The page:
Tuesday, September 23, 2008
"SportsCenter" Drops The NASCAR Ball
It was perhaps the best 30 laps that NASCAR had seen in a long time. Adding to the thrill of the Sprint Cup Series race from Dover was the fact that all three top cars racing hard at the end were from the same team.
TV viewers also saw a revitalized Mark Martin and a focused Jimmie Johnson lurking just behind the leading trio waiting to see if Jack Roush's "hairball" scenario would play-out. It did not.
After the race, three hours of programming on SPEED and one hour of NASCAR Now on ESPN2 paid tribute to the Dover race and how it had impacted those 12 drivers involved in The Chase for the Championship.
The SPEED Report featured Jeff Hammond reporting from the track and Doug Richert in the studio breaking-down the race. Victory Lane caught the excitement of Jimmy Spencer and Kenny Wallace as they talked to a breathless winner Greg Biffle and a pumped-up Roush.
Topping the night on SPEED was Dave Despain tipping his cap to some good racing and talking about the dynamics of the remain Chase events on Wind Tunnel.
Over on ESPN2, a full hour of gushing was in-progress on NASCAR Now and lots of talking heads were making sure to tell fans exactly how great this event had been from start-to-finish.
Monday morning, however, brought a completely different vibe to ESPN. In the strange world of SportsCenter, NASCAR simply did not exist. The Yankees had closed the stadium, the Dolphins had upset the Patriots and some kids had done a Happy Gilmore smack-down of those nasty Euro golfers. A stick-and-ball frenzy was in full swing.
NASCAR fans may have spent Monday morning spinning the dial between ESPN, ESPNEWS and ESPN2 for a mere mention of the Dover race.
SportsCenter's fancy new line-up card on the screen made no mention of the event. Mike and Mike had a lot to talk about, but it did not involve NASCAR. Even the dependable ESPNEWS had made a switch and only paid lip service to NASCAR after a season of strong follow-up on every race.
Ray Evernham appeared briefly with Dana Jacobson on First Take for a couple of minutes. Jacobson was informed and asked good questions about the race and The Chase. This was the only sign we saw that Evernham was on the ESPN campus in the morning.
ESPN is NASCAR's largest media partner. The company handles the Nationwide Series, the final seventeen Sprint Cup events and has an exclusive daily show serving the sport. ESPN.com's NASCAR webpages are among its most popular and ESPN also owns the Jayski.com site which continues to attract an incredible fan base.
How is it possible that the newly revamped SportsCenter fell out of this loop? It is early in the NFL season, baseball has not yet started the playoffs and the Ryder Cup is a one time event. The ESPN TV networks provided over seven hours of live coverage on Sunday of closing day at Yankee Stadium. That was before the final game actually began.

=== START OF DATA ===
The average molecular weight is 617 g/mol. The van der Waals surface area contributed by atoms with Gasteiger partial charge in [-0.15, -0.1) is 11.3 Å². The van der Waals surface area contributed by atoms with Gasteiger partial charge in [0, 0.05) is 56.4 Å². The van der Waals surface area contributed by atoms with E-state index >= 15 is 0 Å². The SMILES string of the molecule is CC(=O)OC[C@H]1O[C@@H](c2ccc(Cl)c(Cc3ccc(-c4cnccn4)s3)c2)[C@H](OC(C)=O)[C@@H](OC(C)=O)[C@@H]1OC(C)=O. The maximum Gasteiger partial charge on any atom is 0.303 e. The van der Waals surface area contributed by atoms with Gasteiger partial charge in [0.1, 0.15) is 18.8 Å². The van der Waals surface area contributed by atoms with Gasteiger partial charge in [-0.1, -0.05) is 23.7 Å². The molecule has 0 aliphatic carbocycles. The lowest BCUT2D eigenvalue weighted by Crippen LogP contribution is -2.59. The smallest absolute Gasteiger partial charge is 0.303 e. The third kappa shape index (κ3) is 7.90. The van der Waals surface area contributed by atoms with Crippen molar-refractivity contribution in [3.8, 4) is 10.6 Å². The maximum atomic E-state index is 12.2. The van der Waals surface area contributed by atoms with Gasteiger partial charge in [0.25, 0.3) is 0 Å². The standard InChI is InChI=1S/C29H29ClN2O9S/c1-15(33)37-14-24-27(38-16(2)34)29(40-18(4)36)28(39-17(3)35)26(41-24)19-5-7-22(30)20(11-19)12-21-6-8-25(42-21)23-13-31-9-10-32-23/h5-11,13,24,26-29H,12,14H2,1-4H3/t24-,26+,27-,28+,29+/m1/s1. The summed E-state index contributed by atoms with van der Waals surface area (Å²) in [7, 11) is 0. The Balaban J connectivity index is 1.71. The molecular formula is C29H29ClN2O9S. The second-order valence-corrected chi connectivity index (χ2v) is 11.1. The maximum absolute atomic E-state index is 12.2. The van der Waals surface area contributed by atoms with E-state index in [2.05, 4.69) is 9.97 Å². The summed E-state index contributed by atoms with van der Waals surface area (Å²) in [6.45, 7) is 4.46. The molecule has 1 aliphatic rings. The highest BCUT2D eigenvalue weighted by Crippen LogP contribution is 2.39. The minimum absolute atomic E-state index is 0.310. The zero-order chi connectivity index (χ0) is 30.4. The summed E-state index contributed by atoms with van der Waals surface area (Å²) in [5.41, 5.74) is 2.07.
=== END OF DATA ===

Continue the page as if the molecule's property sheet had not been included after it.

NASCAR fans were just looking for some highlights, a couple of interviews and maybe some Ray Evernham day-after comments. SportsCenter seems to have a side desk for the analysts in every single other sport, can't NASCAR at least get a folding chair?
After seven months of hard racing and a lot of national media attention, NASCAR is two races deep into a playoff format that will crown a national champion. Millions of Americans follow the sport with the same fervor of baseball or football.
This struggle for acceptance at ESPN in these busy sports months is what NASCAR went through in 2007 until something happened. Click here for the TDP column about the Code Red that went through ESPN last year on the eve of the final racing weekend. NASCAR was suddenly inserted into every show from PTI to Mike and Mike in the Morning. The results were embarrassing.
This season, ESPN had been doing an outstanding job of keeping NASCAR fans informed on ESPNEWS and SportsCenter. ESPN's own NASCAR announcers have been frequent guests and the fans have been drawn back to ESPN's mainstream shows because of that effort.
Now, the commitment of the network to NASCAR is going to be put to the test once again as the multi-year TV contract between ESPN and NASCAR continues. As the guys in the ESPN screening room would say about this Monday's SportsCenter, it was "a swing and a whiff" where Dover and NASCAR were concerned.
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